NFL At 100: Evolution of uniforms, from bees to Color Rush
NASHVILLE, Tenn. (AP) — Tex Schramm often called Gil Brandt into his office to look at the fabric swatches draped all over his furniture, wanting another opinion on the right jersey and pants combination for the Dallas Cowboys.
He sure hit on a winning combination. Decades later, Cowboys' jerseys remain among the NFL's top sellers.
"The uniform thing was a special project to him," said Brandt, now historian and player analyst for NFL.com after helping Schramm build the Cowboys. "I can't tell you how much time I spent with him looking at these uniforms and saying, 'Yeah, I think this is the best. This will show up the best on television.'"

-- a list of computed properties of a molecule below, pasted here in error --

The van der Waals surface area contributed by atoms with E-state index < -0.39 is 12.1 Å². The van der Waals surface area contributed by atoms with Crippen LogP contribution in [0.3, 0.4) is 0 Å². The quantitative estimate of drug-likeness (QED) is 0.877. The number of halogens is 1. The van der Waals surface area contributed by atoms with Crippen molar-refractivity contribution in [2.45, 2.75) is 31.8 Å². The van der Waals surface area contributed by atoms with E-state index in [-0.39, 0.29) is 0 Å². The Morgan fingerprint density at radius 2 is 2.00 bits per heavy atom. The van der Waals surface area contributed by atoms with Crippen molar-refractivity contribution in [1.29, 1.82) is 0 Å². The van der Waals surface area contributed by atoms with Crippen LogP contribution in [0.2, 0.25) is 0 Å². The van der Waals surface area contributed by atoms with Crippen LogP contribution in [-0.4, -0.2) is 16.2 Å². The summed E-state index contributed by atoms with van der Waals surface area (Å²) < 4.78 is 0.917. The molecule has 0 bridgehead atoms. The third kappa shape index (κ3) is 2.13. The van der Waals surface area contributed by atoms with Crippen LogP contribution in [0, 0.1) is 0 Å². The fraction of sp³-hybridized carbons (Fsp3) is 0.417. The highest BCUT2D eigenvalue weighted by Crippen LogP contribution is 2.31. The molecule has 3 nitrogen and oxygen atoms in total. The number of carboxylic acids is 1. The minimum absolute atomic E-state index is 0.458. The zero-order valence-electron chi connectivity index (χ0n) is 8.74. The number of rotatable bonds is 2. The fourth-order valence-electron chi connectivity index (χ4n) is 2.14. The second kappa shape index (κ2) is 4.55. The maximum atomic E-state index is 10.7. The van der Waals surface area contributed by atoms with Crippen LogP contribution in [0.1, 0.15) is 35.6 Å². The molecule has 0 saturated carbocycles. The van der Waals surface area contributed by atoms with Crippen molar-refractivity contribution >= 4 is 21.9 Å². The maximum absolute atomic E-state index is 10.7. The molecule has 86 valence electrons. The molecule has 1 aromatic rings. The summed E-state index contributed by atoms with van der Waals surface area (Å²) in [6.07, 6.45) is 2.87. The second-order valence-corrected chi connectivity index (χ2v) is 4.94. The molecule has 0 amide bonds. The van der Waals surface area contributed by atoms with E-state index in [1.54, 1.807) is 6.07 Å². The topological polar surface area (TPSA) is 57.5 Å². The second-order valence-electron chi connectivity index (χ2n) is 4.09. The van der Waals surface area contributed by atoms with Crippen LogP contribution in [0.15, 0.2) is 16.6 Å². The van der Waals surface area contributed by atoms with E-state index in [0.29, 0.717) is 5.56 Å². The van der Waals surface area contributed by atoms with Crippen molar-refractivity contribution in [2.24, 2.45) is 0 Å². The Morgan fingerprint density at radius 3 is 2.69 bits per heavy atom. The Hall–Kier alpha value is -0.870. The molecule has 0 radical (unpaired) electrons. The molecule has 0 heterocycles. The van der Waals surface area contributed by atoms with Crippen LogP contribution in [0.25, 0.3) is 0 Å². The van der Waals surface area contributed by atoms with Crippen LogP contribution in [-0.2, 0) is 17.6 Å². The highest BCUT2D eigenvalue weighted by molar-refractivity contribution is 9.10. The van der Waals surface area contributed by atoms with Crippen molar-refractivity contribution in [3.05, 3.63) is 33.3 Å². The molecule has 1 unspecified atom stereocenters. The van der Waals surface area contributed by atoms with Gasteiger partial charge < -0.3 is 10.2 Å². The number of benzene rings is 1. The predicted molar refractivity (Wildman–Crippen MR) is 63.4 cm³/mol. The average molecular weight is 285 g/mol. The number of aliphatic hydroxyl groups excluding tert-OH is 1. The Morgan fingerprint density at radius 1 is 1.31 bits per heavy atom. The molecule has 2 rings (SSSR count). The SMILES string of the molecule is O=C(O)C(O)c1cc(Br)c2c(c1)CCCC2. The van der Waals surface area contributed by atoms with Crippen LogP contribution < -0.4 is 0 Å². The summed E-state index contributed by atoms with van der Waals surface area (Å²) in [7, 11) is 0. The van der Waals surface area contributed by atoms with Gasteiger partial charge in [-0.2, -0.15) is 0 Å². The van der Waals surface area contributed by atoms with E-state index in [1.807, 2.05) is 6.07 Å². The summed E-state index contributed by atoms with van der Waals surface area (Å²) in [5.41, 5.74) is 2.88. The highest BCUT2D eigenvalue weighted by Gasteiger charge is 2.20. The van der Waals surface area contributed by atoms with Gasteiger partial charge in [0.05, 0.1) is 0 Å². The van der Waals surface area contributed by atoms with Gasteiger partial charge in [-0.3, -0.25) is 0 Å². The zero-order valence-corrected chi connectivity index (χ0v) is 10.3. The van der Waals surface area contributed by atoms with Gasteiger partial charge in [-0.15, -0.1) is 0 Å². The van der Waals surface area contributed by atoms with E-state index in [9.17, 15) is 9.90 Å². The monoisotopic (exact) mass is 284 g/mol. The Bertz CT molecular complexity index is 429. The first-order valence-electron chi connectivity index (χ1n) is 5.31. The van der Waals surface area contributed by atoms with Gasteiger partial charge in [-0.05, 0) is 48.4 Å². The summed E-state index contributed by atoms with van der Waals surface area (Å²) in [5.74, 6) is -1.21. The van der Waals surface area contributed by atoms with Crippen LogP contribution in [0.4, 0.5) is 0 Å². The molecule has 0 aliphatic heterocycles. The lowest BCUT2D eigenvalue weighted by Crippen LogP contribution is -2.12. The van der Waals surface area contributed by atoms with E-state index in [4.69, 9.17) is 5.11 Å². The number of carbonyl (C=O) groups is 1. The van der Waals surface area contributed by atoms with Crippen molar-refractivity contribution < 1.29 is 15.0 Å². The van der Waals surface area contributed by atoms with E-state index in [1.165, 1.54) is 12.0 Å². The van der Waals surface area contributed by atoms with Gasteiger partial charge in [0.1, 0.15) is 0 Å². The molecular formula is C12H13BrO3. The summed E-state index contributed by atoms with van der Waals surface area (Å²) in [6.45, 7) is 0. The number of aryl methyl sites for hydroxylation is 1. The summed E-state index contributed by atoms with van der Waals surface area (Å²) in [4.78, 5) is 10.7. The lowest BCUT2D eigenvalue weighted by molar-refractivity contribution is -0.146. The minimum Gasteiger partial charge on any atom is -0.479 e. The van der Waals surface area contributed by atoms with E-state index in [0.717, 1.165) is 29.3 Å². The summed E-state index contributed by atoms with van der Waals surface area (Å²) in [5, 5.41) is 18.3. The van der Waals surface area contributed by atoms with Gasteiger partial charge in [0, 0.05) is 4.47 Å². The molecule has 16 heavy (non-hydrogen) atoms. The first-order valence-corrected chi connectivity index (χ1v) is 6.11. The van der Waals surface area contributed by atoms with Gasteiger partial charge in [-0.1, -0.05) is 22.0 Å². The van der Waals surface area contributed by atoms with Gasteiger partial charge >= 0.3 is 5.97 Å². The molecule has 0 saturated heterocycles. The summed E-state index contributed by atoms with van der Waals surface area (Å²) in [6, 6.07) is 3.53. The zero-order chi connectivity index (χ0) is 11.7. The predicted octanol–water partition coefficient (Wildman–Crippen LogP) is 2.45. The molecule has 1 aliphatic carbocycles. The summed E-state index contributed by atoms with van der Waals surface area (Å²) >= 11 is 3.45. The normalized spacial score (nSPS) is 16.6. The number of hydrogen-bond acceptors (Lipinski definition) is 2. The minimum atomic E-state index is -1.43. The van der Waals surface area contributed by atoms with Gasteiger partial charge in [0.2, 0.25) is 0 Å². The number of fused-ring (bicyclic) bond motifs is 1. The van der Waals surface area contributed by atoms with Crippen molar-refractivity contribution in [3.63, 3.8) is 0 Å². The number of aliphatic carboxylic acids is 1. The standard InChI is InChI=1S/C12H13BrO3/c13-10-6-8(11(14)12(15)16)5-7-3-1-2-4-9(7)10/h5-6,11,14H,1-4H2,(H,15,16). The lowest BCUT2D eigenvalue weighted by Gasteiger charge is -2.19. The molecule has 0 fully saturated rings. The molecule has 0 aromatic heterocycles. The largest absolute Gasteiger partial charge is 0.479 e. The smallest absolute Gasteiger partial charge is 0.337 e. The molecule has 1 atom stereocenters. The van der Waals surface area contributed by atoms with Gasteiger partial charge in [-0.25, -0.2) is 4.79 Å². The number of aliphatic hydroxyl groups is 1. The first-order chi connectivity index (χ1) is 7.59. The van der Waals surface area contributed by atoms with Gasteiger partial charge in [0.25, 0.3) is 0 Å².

As the NFL enters its 100th season, what players wear on the field may have changed the most, going from leather helmets and long-sleeved turtlenecks and sweaters to plastic helmets with jerseys and pants almost shrink-wrapped to fit. The main reason why players wear a jersey remains unchanged even a century later: to tell who plays for which team.
"You want something to identify yourself, right?" said Jon Kendle, director of archives and football information at the Pro Football Hall of Fame.